Sometimes it is useful to take a look at case histories of the violations of, and the enforcement of, the immigration law.
It is well known that it often takes the government a long time to wrap up a criminal case involving a violation of the immigration law.
Sometimes the process of breaking the law takes a long time, too. Here is an example of both processes.
It is the case of Michael Mitry Hadeed, Jr., who used to practice law just south of Washington, D.C., in Springfield, Va. (where I once lived).
The case caught my eye because of a clerical error on the part of the Executive Office of Immigration Review (EOIR); that agency had sent out an electronic note saying that it had attached a press release on disciplining 16 immigration lawyers, and then, minutes later, sent out another message saying that they were withdrawing the first one.
I was intrigued. What had EOIR done that it quickly hid? Well, not much. The staff had failed to attach the routine press release on the 16 misbehaving lawyers and had withdrawn the cover note until they could attach the release, which they did a few minutes later.
One of the most seriously disciplined of the 16 was Hadeed, who had been expelled from the EOIR practice. Not just suspended, expelled. I figured he must have done something pretty outrageous, and I was right. (Of the 16, four were expelled and 12 were suspended.)
It all started long ago, in December 1999, and concluded with Hadeed's expulsion from the EOIR bar on June 28, 2010, more than ten and a half years later.
The account that follows is based on both his indictment and the Court of Appeals summary of the case (documents 1 and 140 on PACER, the federal courts' pay-per-view electronic documentation system, at 1:08-cr-00461-LMB.)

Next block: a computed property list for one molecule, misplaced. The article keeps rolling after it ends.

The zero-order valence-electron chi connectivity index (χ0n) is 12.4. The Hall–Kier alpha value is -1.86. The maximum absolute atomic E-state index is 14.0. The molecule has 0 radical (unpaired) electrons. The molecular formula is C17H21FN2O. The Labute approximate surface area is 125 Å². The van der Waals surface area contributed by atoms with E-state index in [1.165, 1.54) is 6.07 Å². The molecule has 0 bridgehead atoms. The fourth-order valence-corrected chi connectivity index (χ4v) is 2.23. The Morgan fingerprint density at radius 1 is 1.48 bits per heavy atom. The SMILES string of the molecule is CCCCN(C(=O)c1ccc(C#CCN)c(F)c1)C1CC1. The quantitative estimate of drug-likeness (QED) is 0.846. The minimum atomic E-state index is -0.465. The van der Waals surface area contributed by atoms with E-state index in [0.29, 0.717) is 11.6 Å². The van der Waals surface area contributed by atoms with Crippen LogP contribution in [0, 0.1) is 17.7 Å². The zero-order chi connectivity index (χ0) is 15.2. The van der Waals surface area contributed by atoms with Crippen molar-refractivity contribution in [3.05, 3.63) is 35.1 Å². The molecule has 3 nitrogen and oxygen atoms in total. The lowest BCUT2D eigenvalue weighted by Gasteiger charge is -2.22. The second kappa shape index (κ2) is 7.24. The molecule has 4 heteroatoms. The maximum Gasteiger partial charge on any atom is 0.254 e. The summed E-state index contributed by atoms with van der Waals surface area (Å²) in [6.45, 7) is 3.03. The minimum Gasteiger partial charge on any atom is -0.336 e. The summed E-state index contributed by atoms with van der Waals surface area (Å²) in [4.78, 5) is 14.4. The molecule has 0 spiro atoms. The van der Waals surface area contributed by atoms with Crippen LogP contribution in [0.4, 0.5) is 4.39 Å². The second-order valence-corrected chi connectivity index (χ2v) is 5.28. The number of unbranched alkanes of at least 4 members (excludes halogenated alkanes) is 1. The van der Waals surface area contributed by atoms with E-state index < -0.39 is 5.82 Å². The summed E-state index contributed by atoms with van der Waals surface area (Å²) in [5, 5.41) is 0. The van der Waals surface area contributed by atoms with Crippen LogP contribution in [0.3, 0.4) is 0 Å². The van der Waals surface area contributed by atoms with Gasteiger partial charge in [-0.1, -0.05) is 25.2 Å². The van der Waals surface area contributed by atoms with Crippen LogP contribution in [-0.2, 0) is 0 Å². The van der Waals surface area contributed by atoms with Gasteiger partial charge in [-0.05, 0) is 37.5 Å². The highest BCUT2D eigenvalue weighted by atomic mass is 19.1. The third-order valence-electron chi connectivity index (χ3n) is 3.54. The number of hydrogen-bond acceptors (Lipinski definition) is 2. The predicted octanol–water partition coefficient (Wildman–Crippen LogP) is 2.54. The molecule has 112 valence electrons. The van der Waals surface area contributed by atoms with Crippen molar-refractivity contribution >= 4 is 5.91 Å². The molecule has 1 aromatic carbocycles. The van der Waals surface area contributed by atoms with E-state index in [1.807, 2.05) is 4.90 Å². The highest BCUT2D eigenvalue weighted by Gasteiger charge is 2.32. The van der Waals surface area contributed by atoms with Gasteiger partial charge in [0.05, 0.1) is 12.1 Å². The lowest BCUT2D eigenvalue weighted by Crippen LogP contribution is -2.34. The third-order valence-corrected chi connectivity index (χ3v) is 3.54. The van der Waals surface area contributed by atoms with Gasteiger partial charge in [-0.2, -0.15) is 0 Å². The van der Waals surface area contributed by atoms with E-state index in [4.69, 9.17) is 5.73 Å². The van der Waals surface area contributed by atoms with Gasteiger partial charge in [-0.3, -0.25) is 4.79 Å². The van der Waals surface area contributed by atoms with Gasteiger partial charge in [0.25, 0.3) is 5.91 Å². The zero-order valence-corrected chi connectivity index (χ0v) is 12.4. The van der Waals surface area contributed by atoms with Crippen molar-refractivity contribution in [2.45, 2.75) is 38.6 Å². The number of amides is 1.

In 1999, Hadeed met Marouf Arbid, a Lebanese bartender seeking a green card. Arbid apparently had no legitimate way of securing legal status in this country. The lawyer and the bartender decided to beat the immigration system by manipulating the labor certification process.
To get a labor certification, which can be turned into a green card, you need to have a needed occupational skill and an employer who wants to hire you. Arbid had neither, so Hadeed had to invent both out of whole cloth. What Hadeed had, however, was another client, one who owed him a lot of money and who owned the King of Pita Bakery in Alexandria, Va. That client at first conspired with Hadeed and signed documents for him, but later pled guilty to immigration fraud and testified against the lawyer.
Hadeed agreed to reduce the bakery owner's debt if the latter would sign labor certification applications, the form ETA-750, for workers he did not need, and would not hire. With that part of the deal nailed down, Hadeed then, according to the indictment, "prepared and caused to be prepared a letter which falsely stated that Marouf Arbid was previously employed as a baker at the Albert Abella & Cies Bakery in Beirut, Lebanon from 1989 to 1999."
The preparation of the letter in May 2000 was the first of many steps that were taken on behalf of Arbid, who eventually got the green card he wanted.